"How can I take you seriously with a little pink sock in your mouth?" asks Earl."This from a guy who wears a 'Shnoopy' collar," retorts Mooch.
Mooch's affection for his sock is so deep, he sings little songs about it. But the love affair comes to an abrupt end when his pal Earl buries it to try to end the obsession. Fortunately for Mooch, socks come in pairs, and he's soon reunited with "its twin sister."
Earl and Mooch put their comic spin on a wide range of subjects, from napping and poetry to summer vacations and Christmas anticipations. Interspersed with its charming humor are more weighty messages on issues important to McDonnell, such as animal shelters, saving our endangered species, and other animal-protection topics.
What Now? delivers creative style and the charm of yesteryear unlike any other strip on the funny pages today.
$14 in the Bank and a $200 Face in My Purse gives a delightfully funny yet honest look at the single career woman's life. Cathy, the character who has given a voice to the anxieties and triumphs of modern women, is a must-read in newspapers worldwide. In this collection, Cathy has broken up with long-time beau Irving. She keeps busy binging on chocolate and fighting deadline pressures at the office—but Cathy's not too busy to explore modern methods of meeting men: by fax and through bachelor auctions. When her dog Electra gets depressed, the canine psychologist prescribes a visit with Irving to pep up the pup. Imagine Cathy's surprise when Irving reappears thirty pounds overweight. And her dismay and resentment over the next few weeks as the weight melts off him effortlessly.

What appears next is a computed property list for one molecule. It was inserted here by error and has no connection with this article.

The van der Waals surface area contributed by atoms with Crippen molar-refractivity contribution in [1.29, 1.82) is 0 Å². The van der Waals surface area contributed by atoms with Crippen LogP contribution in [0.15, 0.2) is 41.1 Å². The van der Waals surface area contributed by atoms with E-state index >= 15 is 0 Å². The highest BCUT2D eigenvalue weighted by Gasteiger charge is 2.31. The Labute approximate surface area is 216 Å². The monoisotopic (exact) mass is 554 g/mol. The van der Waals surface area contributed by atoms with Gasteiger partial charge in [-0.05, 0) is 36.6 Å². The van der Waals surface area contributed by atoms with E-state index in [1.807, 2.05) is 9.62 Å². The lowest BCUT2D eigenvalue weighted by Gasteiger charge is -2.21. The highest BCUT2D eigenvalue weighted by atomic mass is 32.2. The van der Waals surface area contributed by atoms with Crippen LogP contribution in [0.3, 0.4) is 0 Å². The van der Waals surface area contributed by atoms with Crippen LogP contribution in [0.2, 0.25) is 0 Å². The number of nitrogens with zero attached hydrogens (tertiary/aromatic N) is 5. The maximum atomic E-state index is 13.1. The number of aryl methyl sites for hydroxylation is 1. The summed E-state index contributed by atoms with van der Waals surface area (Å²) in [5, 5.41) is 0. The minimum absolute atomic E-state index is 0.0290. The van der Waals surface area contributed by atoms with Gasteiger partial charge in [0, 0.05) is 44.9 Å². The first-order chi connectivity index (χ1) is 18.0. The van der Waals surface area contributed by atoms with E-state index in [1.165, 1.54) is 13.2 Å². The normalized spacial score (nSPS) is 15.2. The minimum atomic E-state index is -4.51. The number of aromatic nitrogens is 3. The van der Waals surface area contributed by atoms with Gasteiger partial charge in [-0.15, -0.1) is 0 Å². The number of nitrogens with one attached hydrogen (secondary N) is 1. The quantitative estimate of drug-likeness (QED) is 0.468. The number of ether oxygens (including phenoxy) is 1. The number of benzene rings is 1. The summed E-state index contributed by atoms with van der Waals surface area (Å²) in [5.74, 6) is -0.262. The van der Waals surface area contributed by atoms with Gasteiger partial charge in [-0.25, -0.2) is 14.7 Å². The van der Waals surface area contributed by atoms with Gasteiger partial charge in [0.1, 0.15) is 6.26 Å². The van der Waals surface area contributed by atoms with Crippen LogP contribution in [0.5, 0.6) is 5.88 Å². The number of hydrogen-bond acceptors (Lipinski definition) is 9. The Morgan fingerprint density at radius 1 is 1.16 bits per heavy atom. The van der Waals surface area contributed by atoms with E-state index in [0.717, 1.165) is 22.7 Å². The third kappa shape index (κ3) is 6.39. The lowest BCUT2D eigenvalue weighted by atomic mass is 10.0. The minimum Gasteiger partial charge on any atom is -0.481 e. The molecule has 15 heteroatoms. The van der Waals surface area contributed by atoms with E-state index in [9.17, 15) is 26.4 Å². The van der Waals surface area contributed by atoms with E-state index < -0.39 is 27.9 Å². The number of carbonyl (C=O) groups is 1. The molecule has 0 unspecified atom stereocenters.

Bad perms, bad dates, fights with the insurance company, shopping, and mother all take their toll in $14 in the Bank and a $200 Face in My Purse. Cathy has a uniquely funny way of coping with life, and her millions of fans count on Cathy to put their shared experiences in a humorous light.
By Cathy Guisewite
"I laughed so hard at Citizen Dog one day that I actually got the hiccups." —Kevin Fagan, creator of Drabble
Man is dog's best friend. At least, that is the case in Dog's Best Friend, the hilarious collection of Citizen Dog comic strips from creator Mark O'Hare.
The humor of quick-witted canine Fergus and his hapless owner Mel are reminiscent of classic comedy teams such as Laurel and Hardy or the Honeymooners' Ed Norton and Ralph Cramden. Everything Fergus and Mel do, they do together—whether it's going to the movies, shopping, taking a walk, or sleeping.
By foregoing the traditional master/dog relationship, Mel and Fergus are in a perpetual—and hysterical—power struggle that's reminiscent of an old married couple. Which one gets to be "roller guy" and who has to paint all the edges when the two decide to repaint the living room? How many times does Fergus get to eat—six or seven? The two may never figure out solutions to these everyday problems, but Citizen Dog readers found out long ago that the results are always hysterical.
Anyone who enjoys slapstick humor, the company of a fun pet, or just plain funny circumstances won't want to miss Dog's Best Friend. Whether you're a child, a parent, or a senior citizen, it's a treasure of strips that will leave you howling.
By Mark OHare